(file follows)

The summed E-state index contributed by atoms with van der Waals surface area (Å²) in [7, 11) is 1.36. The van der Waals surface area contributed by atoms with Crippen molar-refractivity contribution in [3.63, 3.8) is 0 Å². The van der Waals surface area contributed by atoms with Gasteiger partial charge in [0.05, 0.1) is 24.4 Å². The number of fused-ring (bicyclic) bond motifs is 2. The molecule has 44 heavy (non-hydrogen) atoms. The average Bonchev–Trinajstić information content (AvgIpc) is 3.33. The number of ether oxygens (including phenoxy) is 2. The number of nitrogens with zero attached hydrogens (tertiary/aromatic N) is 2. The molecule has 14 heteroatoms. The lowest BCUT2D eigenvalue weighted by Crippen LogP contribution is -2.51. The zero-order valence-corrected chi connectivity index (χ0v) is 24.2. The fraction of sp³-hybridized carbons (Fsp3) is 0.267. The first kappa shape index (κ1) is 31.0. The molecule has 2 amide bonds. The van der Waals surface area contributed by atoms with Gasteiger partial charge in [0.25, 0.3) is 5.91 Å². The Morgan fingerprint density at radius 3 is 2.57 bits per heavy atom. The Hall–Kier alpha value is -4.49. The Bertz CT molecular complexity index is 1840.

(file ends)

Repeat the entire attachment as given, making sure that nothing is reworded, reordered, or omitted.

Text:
The summed E-state index contributed by atoms with van der Waals surface area (Å²) in [7, 11) is 1.36. The van der Waals surface area contributed by atoms with Crippen molar-refractivity contribution in [3.63, 3.8) is 0 Å². The van der Waals surface area contributed by atoms with Gasteiger partial charge in [0.05, 0.1) is 24.4 Å². The number of fused-ring (bicyclic) bond motifs is 2. The molecule has 44 heavy (non-hydrogen) atoms. The average Bonchev–Trinajstić information content (AvgIpc) is 3.33. The number of ether oxygens (including phenoxy) is 2. The number of nitrogens with zero attached hydrogens (tertiary/aromatic N) is 2. The molecule has 14 heteroatoms. The lowest BCUT2D eigenvalue weighted by Crippen LogP contribution is -2.51. The zero-order valence-corrected chi connectivity index (χ0v) is 24.2. The fraction of sp³-hybridized carbons (Fsp3) is 0.267. The first kappa shape index (κ1) is 31.0. The molecule has 2 amide bonds. The van der Waals surface area contributed by atoms with Gasteiger partial charge in [0.25, 0.3) is 5.91 Å². The Morgan fingerprint density at radius 3 is 2.57 bits per heavy atom. The Hall–Kier alpha value is -4.49. The Bertz CT molecular complexity index is 1840.